The very name of Chittorgarh evokes images of the glorious scarifies of the Rajputs, and their spirit of freedom and honour. The Chittor fort stands out among the forts of India for its rare historical importance and it holds the key to the history of medieval Rajasthan. Besides its strategic importance, it is also a picturesque and hilly sight with its pools, cisterns, streams and step-wells over different parts of the hill. The fort has high rocks on three sides crowned with temples and trees, and on the fourth side there are old religious shrines which surround the palace complex. Situated in a unique geographical position, the fort is wrapped in history and heroic deeds of the chiefs known as Maharanas. For the people of Rajasthan, Chittor stands for the spirit of courage, freedom, honour and sacrifice.
Built in the eight century by Bappa Rawal, the founder of the dynasty, its antiquity goes back to the days of the epic Mahabharat. It is believed that this fort was built by Bhim, the mighty Pandav. Chittor is also the land of poetess princess Mira Bai, singer, saint and ardent devotee of Lord Krishna.
It also reverberates with heroism and sacrifice the tales of which are still sung by the Bards of Rajasthan. The imposing and awe inspiring fort stands on a 240-hectares site, on 180m high hill that rises rapidly from the plains.
It has one kilometre zigzag ascent to it. The road leads through seven gates to the main gate Rampol (meaning Gate of Ram). The main gate of the fort itself is Surajpol (meaning Sun Gate).
Three sieges of Chittor
In its glorious history of about 12,00 years, Chittor was besieged thrice, and every time the men-folk, all dressed in saffron ropes for till the end, and their women willingly jumped in fire and committed Jauhar En-Masse.
The first siege of Chittor was laid in 1303 by Alauddin Khilzi, the Sultan of Delhi, who having heard of the unmatched beauty of Padmini was crazy about possessing her. But he slyly made an offer to the Maharana, after laying siege, that he wanted to have a glimpse of the queen and will go back after this. Very reluctantly the Maharana agreed, but permitted only to watch her reflection in the mirror. The reflection proved to be better than what he had heard and the Sultan, forgetting his promise, deceitfully captured the Rana and asked for Padmini’s hand as price of his release. It was preposterous and humiliating how a Maharana’s honour could stand it? Therefore the Rajputs made up their minds to do or die and answered back that the queen will be presented to the Sultan as demanded, but she will be accompanied by her companion-maids. To this, Khilizi agreed. As per their strategy, the Rajputs put on their armours and armed themselves and distinguished themselves as palanquin-bearers. Carrying more armed men inside. On reaching the Sultan’s camp, these Rajputs rushed with war-crise for avenging their honour, creating havoc and all of them dying fighting. Meanwhile Padmini along with her friends and women of the family committed jauhar inside the fort by jumping into the pyres. The ashes are still preserved at the jauhar spot.
Another siege was laid in 1535 by Sultan Bahadur Shah of Gujarat and Chittor fort was captured by his forces. It was during this siege that Rani Karamwati sent a Rakhi to Mughal Emperor Humayun, as an SOS message. Humayun started at once but at the time, he reached Chittor for helping Rani Karamwati, she had already embraced fire with other women inmates and the second jauhar had been committed.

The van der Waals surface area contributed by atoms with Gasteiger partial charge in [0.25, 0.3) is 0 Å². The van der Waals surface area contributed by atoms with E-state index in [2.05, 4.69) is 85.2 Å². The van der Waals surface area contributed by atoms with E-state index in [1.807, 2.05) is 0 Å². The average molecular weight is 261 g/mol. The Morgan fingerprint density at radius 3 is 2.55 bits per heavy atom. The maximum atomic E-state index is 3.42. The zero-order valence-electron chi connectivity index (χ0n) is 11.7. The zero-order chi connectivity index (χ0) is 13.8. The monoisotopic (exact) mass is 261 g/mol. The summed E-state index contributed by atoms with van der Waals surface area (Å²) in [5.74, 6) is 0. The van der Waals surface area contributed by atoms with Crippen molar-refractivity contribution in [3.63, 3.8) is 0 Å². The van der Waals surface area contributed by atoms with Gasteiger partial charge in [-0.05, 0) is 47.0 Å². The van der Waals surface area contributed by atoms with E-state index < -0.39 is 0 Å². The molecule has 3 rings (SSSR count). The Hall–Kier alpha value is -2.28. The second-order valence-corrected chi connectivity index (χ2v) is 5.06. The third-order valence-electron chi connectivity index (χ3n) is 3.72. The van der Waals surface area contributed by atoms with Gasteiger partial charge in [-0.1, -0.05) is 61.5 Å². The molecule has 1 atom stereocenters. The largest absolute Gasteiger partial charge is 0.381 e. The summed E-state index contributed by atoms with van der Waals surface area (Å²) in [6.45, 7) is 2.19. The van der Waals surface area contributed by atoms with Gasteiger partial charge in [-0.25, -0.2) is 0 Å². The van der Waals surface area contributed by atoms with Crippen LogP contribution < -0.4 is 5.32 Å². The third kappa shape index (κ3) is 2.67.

The third and the last siege of Chittor was laid in 1567 by the greatest among the Mughals, Akbar the great whose father had come in 1535 to save Chittor. Maharana’s forces fought bravely, but they had to leave the fort which was captured by Akbar. In this battle, two young men Jaimal and Patta fought with such bravery that even Akbar was impressed. Two gates of fort namely Bhairon Pole and Ram Pol have been named after them. Akbar had their statues installed in his fort at Agra, to commemorate them. But the biggest trophy of this victory was the celebrated drum of Chittor, which was presented by Akbar at the Dargah of Ajmer which is there even today.
Rana Kumbha’s Palace
It is the oldest palace of Chittor, having canopied balconies and a stepped outer wall. The other one in the vicinity, an example of Rajput architecture, is the crown prince’s apartment, with the temple of Mira Bai nearby. Another temple dedicated to Lord Vishnu was restored and rebuilt by Maharana Kumbha. The Vijay Stambh (victory tower) is another monument to Kumbha’s bravery. Completed in 1448, it has panels showing scenes from the life of Lord Krishna. This nine-storeyed 37-metre-high tower was erected to commemorate the victories over the Sultan of Malwa and Gujarat. To the South of the Vijay Stambh is the cremation ground of Maharanas, adjoining a tank connected with a spring to a Gomukh (cow’s face), sculpted in the rock.
Moving a little Southward inside the fort, one will come across the mansions of Jaimal and Patta, and from these one can go to the Kalika Mata temple. Originally dedicated to the Sun god, it is an eight century structure, the oldest one inside the fort.
Further South lies the place of Padmini. She was so fair, it is said, that you could see water passing down her throat when she drank it. It was for her that the first saka, fight to finish, and the first jauhar was performed. The last is one of the most beautiful monument, being yet another tower known as the Kirti Stambh, dedicated to Adhinath, the Jain pontiff.
Other attractions include: Gaumukh Reservoir, a deep tank filled by a spring coming from gaumukh, situated at the edge of the cliff; Ratan Singh Palace, the winter palace, which overlooks a small lake; Pratap Park; Meera Park and Nehru Park.